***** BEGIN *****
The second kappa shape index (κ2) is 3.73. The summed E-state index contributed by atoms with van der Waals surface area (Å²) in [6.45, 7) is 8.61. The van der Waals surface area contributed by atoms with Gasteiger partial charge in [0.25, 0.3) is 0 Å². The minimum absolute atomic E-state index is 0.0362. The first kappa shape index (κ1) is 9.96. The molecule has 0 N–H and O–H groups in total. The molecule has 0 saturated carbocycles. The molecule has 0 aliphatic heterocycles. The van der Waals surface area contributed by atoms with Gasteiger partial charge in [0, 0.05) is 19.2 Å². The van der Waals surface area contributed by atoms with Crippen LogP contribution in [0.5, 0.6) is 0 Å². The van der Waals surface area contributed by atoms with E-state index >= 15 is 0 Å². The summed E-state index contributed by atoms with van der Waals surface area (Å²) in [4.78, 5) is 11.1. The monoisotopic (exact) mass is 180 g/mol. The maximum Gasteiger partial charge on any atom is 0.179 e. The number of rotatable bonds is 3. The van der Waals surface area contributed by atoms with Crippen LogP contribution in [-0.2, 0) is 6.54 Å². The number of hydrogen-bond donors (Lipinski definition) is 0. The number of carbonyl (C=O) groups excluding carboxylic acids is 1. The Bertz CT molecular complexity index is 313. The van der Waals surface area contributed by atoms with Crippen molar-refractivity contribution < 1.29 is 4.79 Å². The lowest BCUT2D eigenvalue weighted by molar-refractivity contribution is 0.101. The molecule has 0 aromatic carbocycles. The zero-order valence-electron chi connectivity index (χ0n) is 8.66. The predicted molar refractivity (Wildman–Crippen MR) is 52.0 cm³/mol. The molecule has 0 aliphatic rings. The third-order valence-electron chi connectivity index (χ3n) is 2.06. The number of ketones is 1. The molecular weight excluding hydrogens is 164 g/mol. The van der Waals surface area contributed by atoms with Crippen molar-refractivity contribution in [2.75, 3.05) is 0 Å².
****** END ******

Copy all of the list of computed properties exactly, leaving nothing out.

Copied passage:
The second kappa shape index (κ2) is 3.73. The summed E-state index contributed by atoms with van der Waals surface area (Å²) in [6.45, 7) is 8.61. The van der Waals surface area contributed by atoms with Gasteiger partial charge in [0.25, 0.3) is 0 Å². The minimum absolute atomic E-state index is 0.0362. The first kappa shape index (κ1) is 9.96. The molecule has 0 N–H and O–H groups in total. The molecule has 0 saturated carbocycles. The molecule has 0 aliphatic heterocycles. The van der Waals surface area contributed by atoms with Gasteiger partial charge in [0, 0.05) is 19.2 Å². The van der Waals surface area contributed by atoms with Crippen LogP contribution in [0.5, 0.6) is 0 Å². The van der Waals surface area contributed by atoms with E-state index >= 15 is 0 Å². The summed E-state index contributed by atoms with van der Waals surface area (Å²) in [4.78, 5) is 11.1. The monoisotopic (exact) mass is 180 g/mol. The maximum Gasteiger partial charge on any atom is 0.179 e. The number of rotatable bonds is 3. The van der Waals surface area contributed by atoms with Crippen LogP contribution in [-0.2, 0) is 6.54 Å². The number of hydrogen-bond donors (Lipinski definition) is 0. The number of carbonyl (C=O) groups excluding carboxylic acids is 1. The Bertz CT molecular complexity index is 313. The van der Waals surface area contributed by atoms with Crippen molar-refractivity contribution < 1.29 is 4.79 Å². The lowest BCUT2D eigenvalue weighted by molar-refractivity contribution is 0.101. The molecule has 0 aromatic carbocycles. The zero-order valence-electron chi connectivity index (χ0n) is 8.66. The predicted molar refractivity (Wildman–Crippen MR) is 52.0 cm³/mol. The molecule has 0 aliphatic rings. The third-order valence-electron chi connectivity index (χ3n) is 2.06. The number of ketones is 1. The molecular weight excluding hydrogens is 164 g/mol. The van der Waals surface area contributed by atoms with Crippen molar-refractivity contribution in [2.75, 3.05) is 0 Å².